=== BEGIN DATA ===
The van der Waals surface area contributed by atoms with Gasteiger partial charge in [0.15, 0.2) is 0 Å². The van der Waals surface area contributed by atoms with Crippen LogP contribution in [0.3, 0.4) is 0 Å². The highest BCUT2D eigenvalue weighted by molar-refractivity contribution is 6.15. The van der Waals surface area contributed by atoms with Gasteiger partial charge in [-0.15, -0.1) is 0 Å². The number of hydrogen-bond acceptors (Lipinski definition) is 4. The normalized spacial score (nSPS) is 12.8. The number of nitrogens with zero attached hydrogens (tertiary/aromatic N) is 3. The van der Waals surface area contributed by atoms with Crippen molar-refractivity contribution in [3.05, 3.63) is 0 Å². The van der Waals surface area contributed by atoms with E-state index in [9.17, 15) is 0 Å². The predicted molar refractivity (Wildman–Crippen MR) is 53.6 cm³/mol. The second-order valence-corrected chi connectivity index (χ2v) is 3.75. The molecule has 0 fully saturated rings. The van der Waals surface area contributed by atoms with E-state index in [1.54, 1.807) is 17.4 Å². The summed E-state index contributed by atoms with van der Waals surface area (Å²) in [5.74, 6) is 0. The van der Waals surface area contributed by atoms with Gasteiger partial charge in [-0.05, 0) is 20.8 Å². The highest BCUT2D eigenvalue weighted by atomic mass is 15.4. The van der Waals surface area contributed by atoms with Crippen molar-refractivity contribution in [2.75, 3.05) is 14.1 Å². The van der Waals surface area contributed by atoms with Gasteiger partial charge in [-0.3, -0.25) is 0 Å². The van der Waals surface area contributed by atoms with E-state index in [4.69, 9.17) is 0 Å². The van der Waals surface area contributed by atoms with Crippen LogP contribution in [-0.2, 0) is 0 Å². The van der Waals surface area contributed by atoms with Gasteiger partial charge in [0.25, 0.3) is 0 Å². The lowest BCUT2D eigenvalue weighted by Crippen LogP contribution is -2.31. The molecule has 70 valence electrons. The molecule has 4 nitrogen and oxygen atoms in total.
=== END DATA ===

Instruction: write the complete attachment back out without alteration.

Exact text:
The van der Waals surface area contributed by atoms with Gasteiger partial charge in [0.15, 0.2) is 0 Å². The van der Waals surface area contributed by atoms with Crippen LogP contribution in [0.3, 0.4) is 0 Å². The highest BCUT2D eigenvalue weighted by molar-refractivity contribution is 6.15. The van der Waals surface area contributed by atoms with Gasteiger partial charge in [-0.15, -0.1) is 0 Å². The number of hydrogen-bond acceptors (Lipinski definition) is 4. The normalized spacial score (nSPS) is 12.8. The number of nitrogens with zero attached hydrogens (tertiary/aromatic N) is 3. The van der Waals surface area contributed by atoms with Crippen molar-refractivity contribution in [3.05, 3.63) is 0 Å². The van der Waals surface area contributed by atoms with E-state index in [9.17, 15) is 0 Å². The predicted molar refractivity (Wildman–Crippen MR) is 53.6 cm³/mol. The second-order valence-corrected chi connectivity index (χ2v) is 3.75. The molecule has 0 fully saturated rings. The van der Waals surface area contributed by atoms with E-state index in [1.54, 1.807) is 17.4 Å². The summed E-state index contributed by atoms with van der Waals surface area (Å²) in [5.74, 6) is 0. The van der Waals surface area contributed by atoms with Gasteiger partial charge in [-0.05, 0) is 20.8 Å². The highest BCUT2D eigenvalue weighted by atomic mass is 15.4. The van der Waals surface area contributed by atoms with Crippen molar-refractivity contribution in [2.75, 3.05) is 14.1 Å². The van der Waals surface area contributed by atoms with Gasteiger partial charge in [-0.3, -0.25) is 0 Å². The van der Waals surface area contributed by atoms with E-state index in [4.69, 9.17) is 0 Å². The van der Waals surface area contributed by atoms with Crippen LogP contribution in [-0.2, 0) is 0 Å². The van der Waals surface area contributed by atoms with Gasteiger partial charge in [0.25, 0.3) is 0 Å². The lowest BCUT2D eigenvalue weighted by Crippen LogP contribution is -2.31. The molecule has 70 valence electrons. The molecule has 4 nitrogen and oxygen atoms in total.